"All that said, I started getting requests for speaking engagements, which I realized I really enjoy doing. It's very fulfilling to speak with kids and adults and encourage them in what they do. So I spent a good month putting together a nice visual Keynote presentation all about my childhood as a kid who was really only good at drawing pictures, and how that led to a career as an illustrator. I treated it with the same care I would any project, knowing that I was building a product. My good friend Brannon McAllister recommended that I make a short introduction video on my website to help promote me speaking at schools and libraries and whatnot. Really just a way to get educators and librarians to understand the gist of what my visit would entail. I was just thinking, a shot of my head talking to the camera: 'Hi, I'm Joe Sutphin, blah blah blah, let me come speak at your school or library.' With clips of my studio life spliced in here and there. Nothing too fancy."

"My wife Gina was hard at work, making Christmas gifts on her lathe down in her shop, so I just started filming little clips of the scenery in my studio upstairs by myself, using my Samsung Galaxy 7 phone’s Pro Settings, which allowed me to give it that yellowy, overcast haze."

"After I had shot about 30 or 40 little clips of studio space, I dumped them into Dropbox and pulled them into iMovie on my MacBook, which I've actually never used before. I spent many hours as a teenager making movies with my buddies, and always editing them in creative ways, so I had some general sense of what to try. I started editing clips together, and quickly realized that I didn’t want to talk to the camera and try to sell my school visits anymore. The images I was seeing felt more intimate and special than that, and I’m honestly not very natural at trying to sell things. I’m far better at telling a story than selling an idea."

"So I started writing a little monologue, and when I write articles for RabbitRoom.com I tend to start with an idea in mind and just try to tell my story with an arc. A start, which usually involves some form of tension. A turn, where there is either light at the end of the tunnel, or sometimes its where things might seem to get heavier. Then a conclusion, which can be a thoughtful statement or even a question to cause the reader to think beyond what they read, and might lead them to comment on the article. So my monologue just flowed with the basic themes of my presentation, from a kid not fitting in, to finding his place due to his talents. Then I used a little stand I found and strapped my phone to it and started shooting little action shots with me in them to fit with some of the things in my dialogue. And each time I added more shots, I would read the dialogue back and see what might need to change with the pacing of it, and what other shots I might like to insert. It was really organic. The videos were all shot over a 2 day span, but no outdoor light was present, so the time of day didn’t matter."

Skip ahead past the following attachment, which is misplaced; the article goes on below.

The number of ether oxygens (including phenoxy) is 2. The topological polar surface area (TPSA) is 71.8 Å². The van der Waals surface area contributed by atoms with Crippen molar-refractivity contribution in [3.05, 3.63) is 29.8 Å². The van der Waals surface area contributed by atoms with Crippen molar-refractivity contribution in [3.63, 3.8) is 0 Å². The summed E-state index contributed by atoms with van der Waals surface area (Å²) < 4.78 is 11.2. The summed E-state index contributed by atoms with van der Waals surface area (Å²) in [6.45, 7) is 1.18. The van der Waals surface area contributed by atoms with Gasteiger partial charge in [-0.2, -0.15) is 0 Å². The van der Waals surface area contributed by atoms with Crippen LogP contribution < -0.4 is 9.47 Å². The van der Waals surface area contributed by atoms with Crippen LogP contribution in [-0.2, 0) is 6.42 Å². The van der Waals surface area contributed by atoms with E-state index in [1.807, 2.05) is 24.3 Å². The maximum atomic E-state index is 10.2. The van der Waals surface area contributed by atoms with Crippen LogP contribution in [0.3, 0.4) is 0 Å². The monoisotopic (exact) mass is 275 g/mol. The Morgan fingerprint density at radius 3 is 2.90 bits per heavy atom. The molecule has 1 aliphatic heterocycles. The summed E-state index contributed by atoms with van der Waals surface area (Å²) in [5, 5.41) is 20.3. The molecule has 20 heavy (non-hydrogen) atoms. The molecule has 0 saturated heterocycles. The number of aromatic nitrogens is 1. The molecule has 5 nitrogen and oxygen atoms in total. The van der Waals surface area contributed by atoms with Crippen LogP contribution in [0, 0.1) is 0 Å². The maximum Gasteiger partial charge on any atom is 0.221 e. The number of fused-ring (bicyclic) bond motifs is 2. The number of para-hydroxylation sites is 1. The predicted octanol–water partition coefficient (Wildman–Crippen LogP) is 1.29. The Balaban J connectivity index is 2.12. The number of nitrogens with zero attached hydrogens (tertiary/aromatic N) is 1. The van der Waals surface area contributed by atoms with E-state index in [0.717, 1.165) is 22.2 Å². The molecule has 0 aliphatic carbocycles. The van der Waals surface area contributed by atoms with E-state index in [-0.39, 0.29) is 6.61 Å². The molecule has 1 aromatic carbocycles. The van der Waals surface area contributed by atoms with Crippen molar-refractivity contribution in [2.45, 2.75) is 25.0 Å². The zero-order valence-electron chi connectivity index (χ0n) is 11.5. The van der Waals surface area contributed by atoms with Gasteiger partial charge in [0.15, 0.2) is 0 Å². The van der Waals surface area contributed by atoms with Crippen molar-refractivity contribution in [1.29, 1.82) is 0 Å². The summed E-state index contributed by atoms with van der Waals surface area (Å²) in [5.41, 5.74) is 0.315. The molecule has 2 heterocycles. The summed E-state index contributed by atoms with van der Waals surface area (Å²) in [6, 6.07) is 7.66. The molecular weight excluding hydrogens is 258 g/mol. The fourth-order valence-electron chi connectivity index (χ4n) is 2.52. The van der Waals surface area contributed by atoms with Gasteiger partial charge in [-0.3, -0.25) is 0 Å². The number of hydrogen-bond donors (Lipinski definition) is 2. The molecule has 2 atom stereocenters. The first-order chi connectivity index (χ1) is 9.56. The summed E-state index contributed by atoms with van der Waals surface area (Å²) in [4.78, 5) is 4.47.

"After I had edited all the video together, I sat down and paced my final dialog to what was on film, practiced it a few times, and then recorded the audio track on my old digital Korg recorder downstairs and a condenser mic I have. The hardest part was just trying to read the dialogue without sounding like I was reading, while keeping my eye on the video to be sure my pacing was just right. I was able to cut and move audio once I inserted it in iMovie though."

"Then I asked my friend Michael, who leads the band at our church, if he would have time to record a little guitar thing I've heard him play before. It's a song he wrote about a guy in the 1930’s, falling in love and going off to war. The lyrics weren’t important, but the music was stuck in my head and I was certain it was the right thing for the film. I was floored, moved to tears, when Michael sent the audio track to me a few days later, and how perfectly it fit the structure of the film. Getting more music like that would be the hardest part of repeating such a film. It really all fell together so amazingly for not knowing what I was getting into."
Visit Joe Sutphin's website

Light in Clouds feature in International Artist

The next issue of International Artist magazine (#119) features a six page article that I wrote about painting clouds.

It will soon be on newsstands, or you can subscribe at their website: International Artist magazine